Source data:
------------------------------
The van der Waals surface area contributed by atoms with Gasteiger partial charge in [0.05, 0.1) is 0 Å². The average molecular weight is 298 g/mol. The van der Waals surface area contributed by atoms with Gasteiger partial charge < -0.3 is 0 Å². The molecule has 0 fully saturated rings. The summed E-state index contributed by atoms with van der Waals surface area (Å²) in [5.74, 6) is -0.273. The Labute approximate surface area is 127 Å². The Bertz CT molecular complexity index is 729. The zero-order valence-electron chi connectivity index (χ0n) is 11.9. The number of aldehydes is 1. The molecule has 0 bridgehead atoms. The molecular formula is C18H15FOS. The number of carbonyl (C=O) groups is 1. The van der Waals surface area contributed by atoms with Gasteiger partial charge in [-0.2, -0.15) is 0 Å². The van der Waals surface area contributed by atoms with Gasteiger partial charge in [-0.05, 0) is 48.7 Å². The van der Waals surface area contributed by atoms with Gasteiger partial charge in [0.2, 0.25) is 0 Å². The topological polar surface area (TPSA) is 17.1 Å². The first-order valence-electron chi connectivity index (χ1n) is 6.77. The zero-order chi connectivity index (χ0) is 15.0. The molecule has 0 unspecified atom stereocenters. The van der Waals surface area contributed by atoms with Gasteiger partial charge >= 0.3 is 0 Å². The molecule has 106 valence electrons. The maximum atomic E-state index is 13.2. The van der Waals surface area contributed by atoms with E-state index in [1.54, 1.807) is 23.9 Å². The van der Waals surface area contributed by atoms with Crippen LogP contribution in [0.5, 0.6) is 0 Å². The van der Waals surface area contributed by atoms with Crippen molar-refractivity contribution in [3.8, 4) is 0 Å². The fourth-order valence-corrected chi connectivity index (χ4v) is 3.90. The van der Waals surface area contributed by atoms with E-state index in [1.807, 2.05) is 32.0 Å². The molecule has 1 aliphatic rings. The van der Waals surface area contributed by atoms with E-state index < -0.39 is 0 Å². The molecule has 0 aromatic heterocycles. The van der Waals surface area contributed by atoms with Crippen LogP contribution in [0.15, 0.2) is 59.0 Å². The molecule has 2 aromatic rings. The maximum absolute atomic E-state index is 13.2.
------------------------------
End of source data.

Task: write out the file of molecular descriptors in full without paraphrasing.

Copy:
The van der Waals surface area contributed by atoms with Gasteiger partial charge in [0.05, 0.1) is 0 Å². The average molecular weight is 298 g/mol. The van der Waals surface area contributed by atoms with Gasteiger partial charge < -0.3 is 0 Å². The molecule has 0 fully saturated rings. The summed E-state index contributed by atoms with van der Waals surface area (Å²) in [5.74, 6) is -0.273. The Labute approximate surface area is 127 Å². The Bertz CT molecular complexity index is 729. The zero-order valence-electron chi connectivity index (χ0n) is 11.9. The number of aldehydes is 1. The molecule has 0 bridgehead atoms. The molecular formula is C18H15FOS. The number of carbonyl (C=O) groups is 1. The van der Waals surface area contributed by atoms with Gasteiger partial charge in [-0.2, -0.15) is 0 Å². The van der Waals surface area contributed by atoms with Gasteiger partial charge in [-0.05, 0) is 48.7 Å². The van der Waals surface area contributed by atoms with Gasteiger partial charge in [0.2, 0.25) is 0 Å². The topological polar surface area (TPSA) is 17.1 Å². The first-order valence-electron chi connectivity index (χ1n) is 6.77. The zero-order chi connectivity index (χ0) is 15.0. The molecule has 0 unspecified atom stereocenters. The van der Waals surface area contributed by atoms with Gasteiger partial charge >= 0.3 is 0 Å². The molecule has 106 valence electrons. The maximum atomic E-state index is 13.2. The van der Waals surface area contributed by atoms with E-state index in [1.54, 1.807) is 23.9 Å². The van der Waals surface area contributed by atoms with Crippen LogP contribution in [0.5, 0.6) is 0 Å². The van der Waals surface area contributed by atoms with Crippen molar-refractivity contribution in [3.8, 4) is 0 Å². The fourth-order valence-corrected chi connectivity index (χ4v) is 3.90. The van der Waals surface area contributed by atoms with E-state index in [1.807, 2.05) is 32.0 Å². The molecule has 1 aliphatic rings. The van der Waals surface area contributed by atoms with E-state index < -0.39 is 0 Å². The molecule has 0 aromatic heterocycles. The van der Waals surface area contributed by atoms with Crippen LogP contribution in [0.15, 0.2) is 59.0 Å². The molecule has 2 aromatic rings. The maximum absolute atomic E-state index is 13.2.